Dhoon Quarry – Open 1900, closed 1930s – Located north of the Dhoon Glen, the complex served both the Dhoon West Quarry (ran by the M.E.R itself), and Dhoon (ran by the Isle of Man Highway Board, closed eventually in 1972)
Dhoon was served by an 225 meter long aerial ropeway, the small buckets being tripped from inside the Quarry to a loading platform located on a siding on the seaward side of the line, which was capable of loading one Wagon at a time.
Dhoon West was served by a 2ft gauge railway, which headed east underneath the A2 Ramsey Road in a tunnel to connect with the Quarry. It was served by a siding on the land-side with a crushing unit and weighbridge. The weighbridge provided for the Quarry Operations (added during the construction of the exchange sidings during 1900) was H Pooley and Son No.10293.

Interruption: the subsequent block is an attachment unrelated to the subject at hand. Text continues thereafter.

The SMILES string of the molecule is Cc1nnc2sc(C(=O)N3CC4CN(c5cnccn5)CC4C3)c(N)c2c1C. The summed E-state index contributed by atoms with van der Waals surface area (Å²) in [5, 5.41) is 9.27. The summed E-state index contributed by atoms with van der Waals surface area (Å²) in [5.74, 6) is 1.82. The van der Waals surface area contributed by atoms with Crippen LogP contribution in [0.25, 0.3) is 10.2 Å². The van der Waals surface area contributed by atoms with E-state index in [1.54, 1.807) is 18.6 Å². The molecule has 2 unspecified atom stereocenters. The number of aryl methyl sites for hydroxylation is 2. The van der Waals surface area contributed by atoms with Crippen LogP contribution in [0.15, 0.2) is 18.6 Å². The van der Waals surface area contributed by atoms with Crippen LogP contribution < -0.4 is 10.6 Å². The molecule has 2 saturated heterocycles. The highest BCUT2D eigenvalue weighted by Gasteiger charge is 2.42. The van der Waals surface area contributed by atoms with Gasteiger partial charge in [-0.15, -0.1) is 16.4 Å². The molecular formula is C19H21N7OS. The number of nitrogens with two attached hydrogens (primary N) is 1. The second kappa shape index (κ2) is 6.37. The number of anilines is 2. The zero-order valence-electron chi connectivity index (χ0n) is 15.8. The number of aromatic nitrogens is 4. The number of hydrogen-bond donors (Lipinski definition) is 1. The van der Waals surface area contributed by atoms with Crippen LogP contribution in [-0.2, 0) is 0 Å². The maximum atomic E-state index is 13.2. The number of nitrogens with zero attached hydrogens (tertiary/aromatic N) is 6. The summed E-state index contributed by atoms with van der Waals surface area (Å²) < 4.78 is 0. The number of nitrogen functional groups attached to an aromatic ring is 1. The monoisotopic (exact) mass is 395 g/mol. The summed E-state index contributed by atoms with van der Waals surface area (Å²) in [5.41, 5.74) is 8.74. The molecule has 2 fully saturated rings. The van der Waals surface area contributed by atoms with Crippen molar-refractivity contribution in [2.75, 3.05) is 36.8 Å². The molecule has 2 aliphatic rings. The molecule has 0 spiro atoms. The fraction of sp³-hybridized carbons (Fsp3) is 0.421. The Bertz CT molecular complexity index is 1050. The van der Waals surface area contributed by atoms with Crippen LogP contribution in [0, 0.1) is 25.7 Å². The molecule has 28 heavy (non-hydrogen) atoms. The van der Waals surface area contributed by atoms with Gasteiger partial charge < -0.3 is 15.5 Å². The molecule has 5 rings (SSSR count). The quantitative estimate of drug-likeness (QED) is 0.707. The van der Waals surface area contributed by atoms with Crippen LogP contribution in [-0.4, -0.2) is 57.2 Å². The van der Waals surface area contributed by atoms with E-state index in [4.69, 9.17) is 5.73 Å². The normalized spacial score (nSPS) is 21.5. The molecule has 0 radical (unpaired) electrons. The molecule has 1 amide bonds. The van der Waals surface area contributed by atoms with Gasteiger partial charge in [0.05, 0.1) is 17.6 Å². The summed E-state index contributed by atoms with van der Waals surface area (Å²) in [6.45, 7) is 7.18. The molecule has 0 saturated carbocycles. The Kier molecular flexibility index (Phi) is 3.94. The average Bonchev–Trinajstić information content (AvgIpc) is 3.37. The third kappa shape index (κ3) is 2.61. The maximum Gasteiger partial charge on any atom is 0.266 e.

The exchange sidings also had their own Sawmill and Sleeper Depot (located between the Weighbridge and the Creosote Cottage, where the wood was creosoted), constructed out of wood and corrugated iron, and was used until the 1950s to cut timber from the M.E.R owned glens for internal fencing, buildings and sleepers. The depot was demolished during 1973 (the ex-M.E.R Car SEHC 25hp Traction Motor used to power it being salvaged for further use).
The Creosote Cottage was demolished and the site of it cleared during Winter 1979-80. The stores building has survived till this day, used now by the Permanent Way Department.
During early 1991-92, the complex was tidied up in preparation for the 1993 ‘Year of Railways’ event, with the weighbridge removed, and the siding next to the site of the Creosote Cottage re-built especially with provisions for coaling and watering.